It was hilarious, really.
A person I am Facebook friends with (but not real friends with) posted a very unkind comment about people who support the presidential candidate that I happen to support. Basically, she said we are heartless, self-serving illegitimate children who hate the elderly and the poor.
Feeling unusually feisty (maybe it was the caffeine and sugar from the large glass of sweet tea I’d had at lunch), I posted a brief and friendly rebuttal, complete with smiley face. Several other people jumped in and “liked” my response, which, as you Facebookers know, is a clear indication of true brilliance. (wink) Over the next few hours a number of people added their own comments in opposition to the original post.
Well, it turns out that my rebuttal and all the “likes” and subsequent comments hurt the original poster’s feelings. So we all got a scolding. Boy, did we get a scolding! How dare we cram our political views down other people’s throats? The tirade ended with a threat to defriend (or is it unfriend?) us all for being so rude.
I know I was supposed to feel chastised, but honestly, I had to laugh.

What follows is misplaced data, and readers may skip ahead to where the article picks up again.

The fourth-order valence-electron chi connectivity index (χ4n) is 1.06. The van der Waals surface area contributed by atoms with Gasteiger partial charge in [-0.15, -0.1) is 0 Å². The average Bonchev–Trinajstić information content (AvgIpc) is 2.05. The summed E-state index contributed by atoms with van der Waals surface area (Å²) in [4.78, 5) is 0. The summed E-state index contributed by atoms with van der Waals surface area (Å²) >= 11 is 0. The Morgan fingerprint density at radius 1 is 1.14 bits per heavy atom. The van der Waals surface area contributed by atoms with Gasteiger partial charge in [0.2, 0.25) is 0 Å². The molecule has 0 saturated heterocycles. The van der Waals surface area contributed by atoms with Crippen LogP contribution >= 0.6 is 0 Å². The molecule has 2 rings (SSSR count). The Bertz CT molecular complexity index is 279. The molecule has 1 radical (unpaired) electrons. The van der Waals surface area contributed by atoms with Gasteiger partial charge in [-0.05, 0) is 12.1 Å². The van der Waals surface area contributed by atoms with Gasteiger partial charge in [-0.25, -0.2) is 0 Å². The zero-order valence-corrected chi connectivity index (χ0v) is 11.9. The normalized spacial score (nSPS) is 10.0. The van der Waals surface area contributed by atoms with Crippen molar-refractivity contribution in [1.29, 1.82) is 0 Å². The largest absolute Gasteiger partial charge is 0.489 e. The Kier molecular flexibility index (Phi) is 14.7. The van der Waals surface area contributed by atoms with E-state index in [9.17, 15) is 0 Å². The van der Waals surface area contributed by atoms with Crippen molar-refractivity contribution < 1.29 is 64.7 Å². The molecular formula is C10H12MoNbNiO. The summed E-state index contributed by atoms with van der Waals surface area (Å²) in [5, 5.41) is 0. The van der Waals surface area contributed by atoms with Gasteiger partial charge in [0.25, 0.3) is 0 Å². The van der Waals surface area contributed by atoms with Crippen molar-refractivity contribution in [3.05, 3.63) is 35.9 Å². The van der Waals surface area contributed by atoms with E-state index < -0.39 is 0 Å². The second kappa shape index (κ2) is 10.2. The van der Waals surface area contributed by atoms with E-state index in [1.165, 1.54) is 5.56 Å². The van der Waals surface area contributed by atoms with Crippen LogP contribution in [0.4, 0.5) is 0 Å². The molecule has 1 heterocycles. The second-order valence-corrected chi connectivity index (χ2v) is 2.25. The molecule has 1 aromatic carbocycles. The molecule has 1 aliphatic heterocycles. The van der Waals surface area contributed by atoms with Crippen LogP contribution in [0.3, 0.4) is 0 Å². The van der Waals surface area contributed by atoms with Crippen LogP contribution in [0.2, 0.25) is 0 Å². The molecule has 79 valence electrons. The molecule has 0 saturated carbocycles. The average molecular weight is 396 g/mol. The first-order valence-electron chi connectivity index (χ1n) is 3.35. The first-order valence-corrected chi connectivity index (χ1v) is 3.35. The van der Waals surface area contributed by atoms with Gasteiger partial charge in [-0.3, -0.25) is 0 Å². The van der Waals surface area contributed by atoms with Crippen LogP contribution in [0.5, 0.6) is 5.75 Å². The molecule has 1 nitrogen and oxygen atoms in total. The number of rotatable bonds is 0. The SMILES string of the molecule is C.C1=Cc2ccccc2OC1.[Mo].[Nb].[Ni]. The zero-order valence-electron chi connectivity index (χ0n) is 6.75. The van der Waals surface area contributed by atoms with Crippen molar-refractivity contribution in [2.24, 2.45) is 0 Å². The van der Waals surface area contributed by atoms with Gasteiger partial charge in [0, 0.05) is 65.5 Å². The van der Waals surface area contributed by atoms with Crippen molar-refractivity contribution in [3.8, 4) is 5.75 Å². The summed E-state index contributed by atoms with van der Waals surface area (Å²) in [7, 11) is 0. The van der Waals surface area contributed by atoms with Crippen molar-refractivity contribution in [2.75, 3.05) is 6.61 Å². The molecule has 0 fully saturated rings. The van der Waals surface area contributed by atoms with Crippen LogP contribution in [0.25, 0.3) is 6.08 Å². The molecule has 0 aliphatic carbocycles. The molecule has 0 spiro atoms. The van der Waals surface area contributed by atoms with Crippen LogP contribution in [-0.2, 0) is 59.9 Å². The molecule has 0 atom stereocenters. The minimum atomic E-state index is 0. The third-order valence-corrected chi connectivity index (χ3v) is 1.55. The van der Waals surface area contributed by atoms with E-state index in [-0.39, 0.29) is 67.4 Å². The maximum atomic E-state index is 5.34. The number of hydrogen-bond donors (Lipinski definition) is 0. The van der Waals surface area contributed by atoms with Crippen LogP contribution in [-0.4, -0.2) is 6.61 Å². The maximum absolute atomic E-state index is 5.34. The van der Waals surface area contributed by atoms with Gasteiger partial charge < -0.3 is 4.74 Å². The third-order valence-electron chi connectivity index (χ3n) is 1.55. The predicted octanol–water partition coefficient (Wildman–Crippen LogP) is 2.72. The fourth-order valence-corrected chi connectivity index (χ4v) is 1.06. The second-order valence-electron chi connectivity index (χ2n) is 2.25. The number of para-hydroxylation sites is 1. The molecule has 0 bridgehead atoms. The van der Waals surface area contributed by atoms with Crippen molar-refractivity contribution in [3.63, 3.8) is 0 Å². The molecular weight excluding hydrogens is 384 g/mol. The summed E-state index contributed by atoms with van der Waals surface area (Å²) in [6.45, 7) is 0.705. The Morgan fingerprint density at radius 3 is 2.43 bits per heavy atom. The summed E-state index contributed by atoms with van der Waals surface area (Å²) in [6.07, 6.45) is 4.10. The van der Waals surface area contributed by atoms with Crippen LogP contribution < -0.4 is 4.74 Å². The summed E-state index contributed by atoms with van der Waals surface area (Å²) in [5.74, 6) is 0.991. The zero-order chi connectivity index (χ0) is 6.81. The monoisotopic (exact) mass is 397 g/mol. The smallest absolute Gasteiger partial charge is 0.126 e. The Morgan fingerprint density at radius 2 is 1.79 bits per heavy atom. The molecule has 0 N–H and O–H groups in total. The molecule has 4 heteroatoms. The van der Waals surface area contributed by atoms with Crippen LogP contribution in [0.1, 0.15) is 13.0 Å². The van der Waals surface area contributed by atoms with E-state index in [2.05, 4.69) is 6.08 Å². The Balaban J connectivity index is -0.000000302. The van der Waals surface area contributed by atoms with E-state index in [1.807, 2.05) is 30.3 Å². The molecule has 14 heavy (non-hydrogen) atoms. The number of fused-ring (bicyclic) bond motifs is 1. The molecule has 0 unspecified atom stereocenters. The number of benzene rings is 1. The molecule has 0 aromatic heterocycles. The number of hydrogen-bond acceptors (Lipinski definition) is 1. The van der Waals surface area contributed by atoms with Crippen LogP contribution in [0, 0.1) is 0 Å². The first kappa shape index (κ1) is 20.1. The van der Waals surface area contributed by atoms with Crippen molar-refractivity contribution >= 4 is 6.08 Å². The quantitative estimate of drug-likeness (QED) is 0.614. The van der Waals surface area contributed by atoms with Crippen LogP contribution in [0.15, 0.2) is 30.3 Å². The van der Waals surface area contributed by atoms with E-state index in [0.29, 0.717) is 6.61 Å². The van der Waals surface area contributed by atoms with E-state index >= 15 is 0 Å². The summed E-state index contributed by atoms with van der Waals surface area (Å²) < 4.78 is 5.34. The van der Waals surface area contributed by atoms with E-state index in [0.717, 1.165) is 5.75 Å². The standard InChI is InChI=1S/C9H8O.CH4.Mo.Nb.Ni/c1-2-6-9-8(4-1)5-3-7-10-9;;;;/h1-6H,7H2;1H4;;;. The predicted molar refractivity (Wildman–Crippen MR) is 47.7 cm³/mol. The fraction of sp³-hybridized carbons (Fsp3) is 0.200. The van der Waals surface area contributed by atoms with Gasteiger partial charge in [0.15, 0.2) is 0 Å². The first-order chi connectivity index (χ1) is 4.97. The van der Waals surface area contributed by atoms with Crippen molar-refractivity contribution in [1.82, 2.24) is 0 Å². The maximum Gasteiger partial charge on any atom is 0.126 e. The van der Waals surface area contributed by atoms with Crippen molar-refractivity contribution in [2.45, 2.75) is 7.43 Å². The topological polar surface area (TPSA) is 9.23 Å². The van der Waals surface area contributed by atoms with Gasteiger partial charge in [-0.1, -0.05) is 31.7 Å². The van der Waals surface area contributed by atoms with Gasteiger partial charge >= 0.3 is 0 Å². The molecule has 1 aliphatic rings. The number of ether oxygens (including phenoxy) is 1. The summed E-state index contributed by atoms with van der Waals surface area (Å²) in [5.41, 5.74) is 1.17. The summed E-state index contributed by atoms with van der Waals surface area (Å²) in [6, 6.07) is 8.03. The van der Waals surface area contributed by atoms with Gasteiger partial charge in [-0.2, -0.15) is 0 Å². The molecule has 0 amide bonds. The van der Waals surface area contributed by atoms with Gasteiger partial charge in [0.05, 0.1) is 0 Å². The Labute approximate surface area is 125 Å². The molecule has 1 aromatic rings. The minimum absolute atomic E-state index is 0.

I heard a fellow say one time that you can’t be on Facebook unless you agree to take “stupid pills.” I know exactly what he means. People say things on Facebook that are completely daft. That’s bad enough. But then they often feel persecuted if someone dares to disagree with them. And, worst of all, they forget that they fired the first volley!
If you use Facebook, please take note of this: there is no requirement for Facebook users to be stupid. Really, it’s a myth. I know that when you scroll through your news feed it sure seems like lots of prescriptions for stupid pills have been written, but it’s really just people not using good judgment.
Please, please please…think through your Facebook posts before you send them out into the world. Especially if you’re a Christian. Posted words can be just as damaging to your witness as spoken words.
One of my favorite sayings was coined long before Facebook, but it is especially relevant for Facebook users: “It’s better to be quiet and let people think you’re a fool than to open your mouth and remove all doubt.”